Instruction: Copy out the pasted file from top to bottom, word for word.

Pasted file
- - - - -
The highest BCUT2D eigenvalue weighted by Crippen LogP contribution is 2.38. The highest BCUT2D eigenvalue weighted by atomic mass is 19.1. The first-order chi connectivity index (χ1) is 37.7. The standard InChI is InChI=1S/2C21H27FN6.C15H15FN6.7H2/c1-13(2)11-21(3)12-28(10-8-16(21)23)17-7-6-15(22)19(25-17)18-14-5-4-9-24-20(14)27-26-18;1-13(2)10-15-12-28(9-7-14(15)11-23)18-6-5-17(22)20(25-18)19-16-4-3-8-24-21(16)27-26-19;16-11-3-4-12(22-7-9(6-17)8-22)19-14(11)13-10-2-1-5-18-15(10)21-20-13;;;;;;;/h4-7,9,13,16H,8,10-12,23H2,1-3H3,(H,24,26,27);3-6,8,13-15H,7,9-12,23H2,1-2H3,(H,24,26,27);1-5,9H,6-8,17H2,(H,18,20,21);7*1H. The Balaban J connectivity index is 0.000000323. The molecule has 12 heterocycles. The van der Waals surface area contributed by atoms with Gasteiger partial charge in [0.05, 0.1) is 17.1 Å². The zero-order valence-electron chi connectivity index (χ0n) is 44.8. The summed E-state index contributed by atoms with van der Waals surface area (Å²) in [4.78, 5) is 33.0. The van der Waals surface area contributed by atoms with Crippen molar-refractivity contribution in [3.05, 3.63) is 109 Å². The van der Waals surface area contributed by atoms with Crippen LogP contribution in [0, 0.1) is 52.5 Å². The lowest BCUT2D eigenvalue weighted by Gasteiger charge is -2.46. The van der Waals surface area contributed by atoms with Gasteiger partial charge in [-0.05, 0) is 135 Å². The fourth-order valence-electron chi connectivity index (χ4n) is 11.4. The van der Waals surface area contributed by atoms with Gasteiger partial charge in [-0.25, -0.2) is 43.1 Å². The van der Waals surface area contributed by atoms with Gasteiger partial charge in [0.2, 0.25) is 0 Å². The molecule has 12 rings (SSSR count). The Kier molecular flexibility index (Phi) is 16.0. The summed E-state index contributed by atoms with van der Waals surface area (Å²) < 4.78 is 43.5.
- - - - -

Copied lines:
The highest BCUT2D eigenvalue weighted by Crippen LogP contribution is 2.38. The highest BCUT2D eigenvalue weighted by atomic mass is 19.1. The first-order chi connectivity index (χ1) is 37.7. The standard InChI is InChI=1S/2C21H27FN6.C15H15FN6.7H2/c1-13(2)11-21(3)12-28(10-8-16(21)23)17-7-6-15(22)19(25-17)18-14-5-4-9-24-20(14)27-26-18;1-13(2)10-15-12-28(9-7-14(15)11-23)18-6-5-17(22)20(25-18)19-16-4-3-8-24-21(16)27-26-19;16-11-3-4-12(22-7-9(6-17)8-22)19-14(11)13-10-2-1-5-18-15(10)21-20-13;;;;;;;/h4-7,9,13,16H,8,10-12,23H2,1-3H3,(H,24,26,27);3-6,8,13-15H,7,9-12,23H2,1-2H3,(H,24,26,27);1-5,9H,6-8,17H2,(H,18,20,21);7*1H. The Balaban J connectivity index is 0.000000323. The molecule has 12 heterocycles. The van der Waals surface area contributed by atoms with Gasteiger partial charge in [0.05, 0.1) is 17.1 Å². The zero-order valence-electron chi connectivity index (χ0n) is 44.8. The summed E-state index contributed by atoms with van der Waals surface area (Å²) in [4.78, 5) is 33.0. The van der Waals surface area contributed by atoms with Crippen molar-refractivity contribution in [3.05, 3.63) is 109 Å². The van der Waals surface area contributed by atoms with Crippen LogP contribution in [0, 0.1) is 52.5 Å². The lowest BCUT2D eigenvalue weighted by Gasteiger charge is -2.46. The van der Waals surface area contributed by atoms with Gasteiger partial charge in [-0.05, 0) is 135 Å². The fourth-order valence-electron chi connectivity index (χ4n) is 11.4. The van der Waals surface area contributed by atoms with Gasteiger partial charge in [-0.25, -0.2) is 43.1 Å². The van der Waals surface area contributed by atoms with Gasteiger partial charge in [0.2, 0.25) is 0 Å². The molecule has 12 rings (SSSR count). The Kier molecular flexibility index (Phi) is 16.0. The summed E-state index contributed by atoms with van der Waals surface area (Å²) < 4.78 is 43.5.